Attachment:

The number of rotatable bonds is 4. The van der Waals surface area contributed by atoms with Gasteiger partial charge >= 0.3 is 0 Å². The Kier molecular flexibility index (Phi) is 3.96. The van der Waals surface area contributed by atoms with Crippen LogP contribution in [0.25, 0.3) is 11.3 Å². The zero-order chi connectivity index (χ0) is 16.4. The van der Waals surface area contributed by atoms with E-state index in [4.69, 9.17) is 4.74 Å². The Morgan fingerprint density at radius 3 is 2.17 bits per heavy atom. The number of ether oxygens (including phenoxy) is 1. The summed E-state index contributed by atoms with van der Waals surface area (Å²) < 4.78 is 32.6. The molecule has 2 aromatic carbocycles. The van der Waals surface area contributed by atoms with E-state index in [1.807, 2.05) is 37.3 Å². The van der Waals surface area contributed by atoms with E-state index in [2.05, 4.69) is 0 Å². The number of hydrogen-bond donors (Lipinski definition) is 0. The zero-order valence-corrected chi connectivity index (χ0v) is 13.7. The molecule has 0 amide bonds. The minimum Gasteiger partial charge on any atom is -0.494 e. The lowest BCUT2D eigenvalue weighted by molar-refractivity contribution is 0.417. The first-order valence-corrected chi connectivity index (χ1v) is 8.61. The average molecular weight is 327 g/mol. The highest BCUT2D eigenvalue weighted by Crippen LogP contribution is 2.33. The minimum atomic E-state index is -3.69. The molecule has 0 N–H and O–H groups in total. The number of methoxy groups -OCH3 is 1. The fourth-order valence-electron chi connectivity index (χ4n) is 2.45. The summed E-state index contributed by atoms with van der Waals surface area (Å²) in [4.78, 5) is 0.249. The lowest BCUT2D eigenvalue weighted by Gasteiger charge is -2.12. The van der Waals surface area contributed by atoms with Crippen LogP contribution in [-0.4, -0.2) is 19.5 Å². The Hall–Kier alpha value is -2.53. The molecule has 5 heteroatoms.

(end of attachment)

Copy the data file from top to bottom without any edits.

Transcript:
The number of rotatable bonds is 4. The van der Waals surface area contributed by atoms with Gasteiger partial charge >= 0.3 is 0 Å². The Kier molecular flexibility index (Phi) is 3.96. The van der Waals surface area contributed by atoms with Crippen LogP contribution in [0.25, 0.3) is 11.3 Å². The zero-order chi connectivity index (χ0) is 16.4. The van der Waals surface area contributed by atoms with E-state index in [4.69, 9.17) is 4.74 Å². The Morgan fingerprint density at radius 3 is 2.17 bits per heavy atom. The number of ether oxygens (including phenoxy) is 1. The summed E-state index contributed by atoms with van der Waals surface area (Å²) < 4.78 is 32.6. The molecule has 2 aromatic carbocycles. The van der Waals surface area contributed by atoms with E-state index in [1.807, 2.05) is 37.3 Å². The van der Waals surface area contributed by atoms with E-state index in [2.05, 4.69) is 0 Å². The number of hydrogen-bond donors (Lipinski definition) is 0. The zero-order valence-corrected chi connectivity index (χ0v) is 13.7. The molecule has 0 amide bonds. The minimum Gasteiger partial charge on any atom is -0.494 e. The lowest BCUT2D eigenvalue weighted by molar-refractivity contribution is 0.417. The first-order valence-corrected chi connectivity index (χ1v) is 8.61. The average molecular weight is 327 g/mol. The highest BCUT2D eigenvalue weighted by Crippen LogP contribution is 2.33. The minimum atomic E-state index is -3.69. The molecule has 0 N–H and O–H groups in total. The number of methoxy groups -OCH3 is 1. The fourth-order valence-electron chi connectivity index (χ4n) is 2.45. The summed E-state index contributed by atoms with van der Waals surface area (Å²) in [4.78, 5) is 0.249. The lowest BCUT2D eigenvalue weighted by Gasteiger charge is -2.12. The van der Waals surface area contributed by atoms with Crippen LogP contribution in [-0.4, -0.2) is 19.5 Å². The Hall–Kier alpha value is -2.53. The molecule has 5 heteroatoms.